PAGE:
Faculty members awaiting tenure decisionsBy Lauren Seeley
Senior faculty members at MIT are now judging the merits of many of their junior colleagues. By June 30, they will have decided if those colleagues will receive tenure or if they must look for work elsewhere.
The outcome of these tenure cases affects students at MIT, but many students are ignorant about the purpose of tenure and how it works.
Tenure serves two major functions. The first is to guarantee freedom in teaching, research and extramural activities. The secondary purpose, according to the American Association of University Professors (AAUP), is to provide sufficient economic security for the teaching profession to attract qualified people.
In practice this means that MIT cannot dismiss faculty members for their political views, according to Vice President Constantine B. Simonides. But MIT can dismiss a tenured professor for "gross misconduct, criminal acts, or serious disregard of duties," according to the MIT promotion and tenure policy.
Simonides was unsure whether MIT has ever dismissed a tenured professor. Harvard University recently fired a professor for harassment of a female student.
Tenure is "indispensable to the success of an institution in fulfilling its obligations to its students and to society," according to the AAUP.
Like other schools, MIT cannot keep faculty indefinitely without tenure. Before junior faculty members have served seven years or reached age 35, whichever comes later, MIT must make a tenure decision.
The decision rests most heavily on the judgment by a candidate's peers, but each tenure case must pass five "hurdles" before final approval, Simonides said.
The first and most important hurdle is approval by the department. Three or four senior faculty members ask national and international experts in the field to judge the candidate's work in addition to judging the work themselves.
Although the department considers teaching skills and public service, "scholarship is by far the most important quality and the easiest to measure," Simonides said.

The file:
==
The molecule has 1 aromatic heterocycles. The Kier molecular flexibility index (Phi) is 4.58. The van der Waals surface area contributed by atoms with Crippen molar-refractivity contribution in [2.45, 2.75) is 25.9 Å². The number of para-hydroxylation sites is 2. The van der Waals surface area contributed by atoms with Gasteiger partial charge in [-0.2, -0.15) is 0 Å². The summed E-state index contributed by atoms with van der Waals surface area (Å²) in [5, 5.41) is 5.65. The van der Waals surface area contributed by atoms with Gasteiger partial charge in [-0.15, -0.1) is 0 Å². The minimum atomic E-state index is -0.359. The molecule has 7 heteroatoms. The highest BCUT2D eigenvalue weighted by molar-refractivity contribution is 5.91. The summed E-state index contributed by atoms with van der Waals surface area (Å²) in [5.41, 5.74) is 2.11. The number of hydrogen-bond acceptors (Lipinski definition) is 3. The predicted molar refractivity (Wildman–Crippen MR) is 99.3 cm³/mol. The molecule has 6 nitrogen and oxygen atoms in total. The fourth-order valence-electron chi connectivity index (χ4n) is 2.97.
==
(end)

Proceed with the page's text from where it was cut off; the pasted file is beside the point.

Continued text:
The department measures teaching ability in part by the number of thesis students a candidate works with, and occasionally through solicited student recommendations. This is the sole student input in a tenure case.
If the department recommends the candidate for tenure, the case must still meet four other requirements, ensuring that the candidate's qualifications meet with Institute standards. A tenure case is rarely rejected after the department has approved it, Simonides said.
The four remaining criteria involve approval by the following committees: the School Council, made up of the dean of the school and department heads; the Academic Council, made up of deans of schools and the provost; the president; and finally the Executive Committee of the Corporation, which legally confers tenure.
Tenure policy at MIT does not differ significantly from policies at other schools around the country. However, one distinguishing feature is the emphasis MIT places on tenuring only outstanding people in the field. As Professor Michael Artin of the Department of Mathematics put it, the peer review letters for a candidate have to be "raving."
Professor Alvin Kibel, head of the Department of Literature, said that to get tenure a person must have a "national, or even international, reputation in the field and have made a major contribution."
Simonides stressed that candidates for tenure must not only be excellent in their fields now, but must also show promise that they will "continue to grow" and continue to contribute to the field.
Tenure policy has remained more or less unchanged since its beginnings at MIT in the l94Os. Tenure is an agreement to keep professors until age 7O, at which time they may be released. However, a recently passed state law makes it illegal to require anyone to retire solely on the basis of age.
The law makes an exception for tenured faculty at private universities, thereby allowing MIT to continue to retire tenured professors at age 7O. Nevertheless, the MIT administration, spurred on by this state law, is planning an Institute-wide discussion of tenure policy for the fall of l985.
The goal of this discussion, as stated at a Feb. 7 meeting of the faculty-administration committee and department heads, is to create a tenure policy that is "responsive to the times and to individual as well as institutional interests." In the meantime, tenure policy at MIT will remain unaltered.